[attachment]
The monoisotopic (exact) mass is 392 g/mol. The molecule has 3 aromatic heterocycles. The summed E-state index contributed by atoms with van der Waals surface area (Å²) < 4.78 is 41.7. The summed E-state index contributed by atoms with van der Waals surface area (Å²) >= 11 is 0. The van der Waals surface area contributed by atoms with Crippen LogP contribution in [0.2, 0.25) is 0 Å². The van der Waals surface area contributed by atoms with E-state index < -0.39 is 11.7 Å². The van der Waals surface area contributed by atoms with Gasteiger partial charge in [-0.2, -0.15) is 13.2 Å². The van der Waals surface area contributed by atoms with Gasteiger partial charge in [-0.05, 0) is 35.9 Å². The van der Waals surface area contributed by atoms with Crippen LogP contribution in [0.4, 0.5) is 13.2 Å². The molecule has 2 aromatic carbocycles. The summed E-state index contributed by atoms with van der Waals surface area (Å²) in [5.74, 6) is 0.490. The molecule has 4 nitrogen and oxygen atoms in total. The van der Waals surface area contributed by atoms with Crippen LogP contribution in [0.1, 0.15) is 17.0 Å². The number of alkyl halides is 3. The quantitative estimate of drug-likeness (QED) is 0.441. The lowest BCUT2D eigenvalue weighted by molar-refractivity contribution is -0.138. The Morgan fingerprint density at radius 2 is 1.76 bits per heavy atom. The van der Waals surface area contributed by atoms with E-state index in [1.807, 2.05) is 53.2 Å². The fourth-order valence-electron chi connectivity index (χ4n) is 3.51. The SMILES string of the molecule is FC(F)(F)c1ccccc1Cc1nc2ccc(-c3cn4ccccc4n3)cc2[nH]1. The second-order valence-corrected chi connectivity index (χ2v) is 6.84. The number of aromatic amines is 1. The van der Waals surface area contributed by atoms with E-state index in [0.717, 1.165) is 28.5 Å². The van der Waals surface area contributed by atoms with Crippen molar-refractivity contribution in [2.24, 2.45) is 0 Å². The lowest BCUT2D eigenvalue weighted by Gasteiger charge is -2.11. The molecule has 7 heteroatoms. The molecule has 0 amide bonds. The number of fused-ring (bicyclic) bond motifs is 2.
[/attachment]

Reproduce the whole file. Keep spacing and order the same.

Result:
The monoisotopic (exact) mass is 392 g/mol. The molecule has 3 aromatic heterocycles. The summed E-state index contributed by atoms with van der Waals surface area (Å²) < 4.78 is 41.7. The summed E-state index contributed by atoms with van der Waals surface area (Å²) >= 11 is 0. The van der Waals surface area contributed by atoms with Crippen LogP contribution in [0.2, 0.25) is 0 Å². The van der Waals surface area contributed by atoms with E-state index < -0.39 is 11.7 Å². The van der Waals surface area contributed by atoms with Gasteiger partial charge in [-0.2, -0.15) is 13.2 Å². The van der Waals surface area contributed by atoms with Gasteiger partial charge in [-0.05, 0) is 35.9 Å². The van der Waals surface area contributed by atoms with Crippen LogP contribution in [0.4, 0.5) is 13.2 Å². The molecule has 2 aromatic carbocycles. The summed E-state index contributed by atoms with van der Waals surface area (Å²) in [5.74, 6) is 0.490. The molecule has 4 nitrogen and oxygen atoms in total. The van der Waals surface area contributed by atoms with Crippen LogP contribution in [0.1, 0.15) is 17.0 Å². The number of alkyl halides is 3. The quantitative estimate of drug-likeness (QED) is 0.441. The lowest BCUT2D eigenvalue weighted by molar-refractivity contribution is -0.138. The Morgan fingerprint density at radius 2 is 1.76 bits per heavy atom. The van der Waals surface area contributed by atoms with E-state index in [1.807, 2.05) is 53.2 Å². The fourth-order valence-electron chi connectivity index (χ4n) is 3.51. The SMILES string of the molecule is FC(F)(F)c1ccccc1Cc1nc2ccc(-c3cn4ccccc4n3)cc2[nH]1. The second-order valence-corrected chi connectivity index (χ2v) is 6.84. The number of aromatic amines is 1. The van der Waals surface area contributed by atoms with E-state index in [0.717, 1.165) is 28.5 Å². The van der Waals surface area contributed by atoms with Crippen molar-refractivity contribution in [2.24, 2.45) is 0 Å². The lowest BCUT2D eigenvalue weighted by Gasteiger charge is -2.11. The molecule has 7 heteroatoms. The molecule has 0 amide bonds. The number of fused-ring (bicyclic) bond motifs is 2.